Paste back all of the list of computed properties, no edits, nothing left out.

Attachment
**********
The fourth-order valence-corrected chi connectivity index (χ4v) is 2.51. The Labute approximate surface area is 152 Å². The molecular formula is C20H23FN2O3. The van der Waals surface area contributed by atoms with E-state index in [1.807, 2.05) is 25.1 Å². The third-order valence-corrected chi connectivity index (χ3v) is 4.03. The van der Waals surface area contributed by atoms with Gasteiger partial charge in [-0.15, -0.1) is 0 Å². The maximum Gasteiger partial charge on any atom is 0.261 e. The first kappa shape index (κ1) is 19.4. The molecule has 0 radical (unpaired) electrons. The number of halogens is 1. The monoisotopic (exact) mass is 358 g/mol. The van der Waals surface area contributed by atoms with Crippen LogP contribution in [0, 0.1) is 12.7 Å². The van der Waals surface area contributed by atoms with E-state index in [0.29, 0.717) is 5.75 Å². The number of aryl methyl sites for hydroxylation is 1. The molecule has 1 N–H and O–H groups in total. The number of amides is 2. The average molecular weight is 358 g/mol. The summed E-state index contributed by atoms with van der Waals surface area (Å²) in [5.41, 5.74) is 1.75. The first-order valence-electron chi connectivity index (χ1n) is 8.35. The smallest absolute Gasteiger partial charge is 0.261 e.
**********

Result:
The fourth-order valence-corrected chi connectivity index (χ4v) is 2.51. The Labute approximate surface area is 152 Å². The molecular formula is C20H23FN2O3. The van der Waals surface area contributed by atoms with E-state index in [1.807, 2.05) is 25.1 Å². The third-order valence-corrected chi connectivity index (χ3v) is 4.03. The van der Waals surface area contributed by atoms with Gasteiger partial charge in [-0.15, -0.1) is 0 Å². The maximum Gasteiger partial charge on any atom is 0.261 e. The first kappa shape index (κ1) is 19.4. The molecule has 0 radical (unpaired) electrons. The number of halogens is 1. The monoisotopic (exact) mass is 358 g/mol. The van der Waals surface area contributed by atoms with Crippen LogP contribution in [0, 0.1) is 12.7 Å². The van der Waals surface area contributed by atoms with E-state index in [0.29, 0.717) is 5.75 Å². The number of aryl methyl sites for hydroxylation is 1. The molecule has 1 N–H and O–H groups in total. The number of amides is 2. The average molecular weight is 358 g/mol. The summed E-state index contributed by atoms with van der Waals surface area (Å²) in [5.41, 5.74) is 1.75. The first-order valence-electron chi connectivity index (χ1n) is 8.35. The smallest absolute Gasteiger partial charge is 0.261 e.